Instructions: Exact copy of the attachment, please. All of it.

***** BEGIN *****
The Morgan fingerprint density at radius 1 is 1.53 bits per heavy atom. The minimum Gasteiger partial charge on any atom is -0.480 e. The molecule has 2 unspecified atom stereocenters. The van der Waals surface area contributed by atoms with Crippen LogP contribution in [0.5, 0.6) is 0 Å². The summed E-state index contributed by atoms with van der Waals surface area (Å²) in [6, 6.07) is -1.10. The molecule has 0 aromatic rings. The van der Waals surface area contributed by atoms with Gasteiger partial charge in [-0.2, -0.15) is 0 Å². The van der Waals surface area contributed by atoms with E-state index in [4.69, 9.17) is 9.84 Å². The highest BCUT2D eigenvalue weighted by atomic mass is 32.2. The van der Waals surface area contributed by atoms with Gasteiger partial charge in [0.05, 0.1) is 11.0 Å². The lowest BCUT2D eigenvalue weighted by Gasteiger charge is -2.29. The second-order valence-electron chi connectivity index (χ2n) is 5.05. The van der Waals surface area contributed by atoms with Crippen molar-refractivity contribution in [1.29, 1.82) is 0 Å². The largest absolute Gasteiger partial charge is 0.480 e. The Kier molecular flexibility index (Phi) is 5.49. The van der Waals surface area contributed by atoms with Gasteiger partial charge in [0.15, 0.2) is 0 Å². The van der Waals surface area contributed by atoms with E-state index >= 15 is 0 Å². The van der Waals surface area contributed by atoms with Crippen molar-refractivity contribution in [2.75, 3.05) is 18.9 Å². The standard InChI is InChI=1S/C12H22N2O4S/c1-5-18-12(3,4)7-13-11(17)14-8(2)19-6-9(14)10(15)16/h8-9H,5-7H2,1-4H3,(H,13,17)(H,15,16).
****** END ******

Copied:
The Morgan fingerprint density at radius 1 is 1.53 bits per heavy atom. The minimum Gasteiger partial charge on any atom is -0.480 e. The molecule has 2 unspecified atom stereocenters. The van der Waals surface area contributed by atoms with Crippen LogP contribution in [0.5, 0.6) is 0 Å². The summed E-state index contributed by atoms with van der Waals surface area (Å²) in [6, 6.07) is -1.10. The molecule has 0 aromatic rings. The van der Waals surface area contributed by atoms with Gasteiger partial charge in [-0.2, -0.15) is 0 Å². The van der Waals surface area contributed by atoms with E-state index in [4.69, 9.17) is 9.84 Å². The highest BCUT2D eigenvalue weighted by atomic mass is 32.2. The van der Waals surface area contributed by atoms with Gasteiger partial charge in [0.05, 0.1) is 11.0 Å². The lowest BCUT2D eigenvalue weighted by Gasteiger charge is -2.29. The second-order valence-electron chi connectivity index (χ2n) is 5.05. The van der Waals surface area contributed by atoms with Crippen molar-refractivity contribution in [1.29, 1.82) is 0 Å². The largest absolute Gasteiger partial charge is 0.480 e. The Kier molecular flexibility index (Phi) is 5.49. The van der Waals surface area contributed by atoms with Gasteiger partial charge in [0.15, 0.2) is 0 Å². The van der Waals surface area contributed by atoms with E-state index >= 15 is 0 Å². The van der Waals surface area contributed by atoms with Crippen molar-refractivity contribution in [2.75, 3.05) is 18.9 Å². The standard InChI is InChI=1S/C12H22N2O4S/c1-5-18-12(3,4)7-13-11(17)14-8(2)19-6-9(14)10(15)16/h8-9H,5-7H2,1-4H3,(H,13,17)(H,15,16).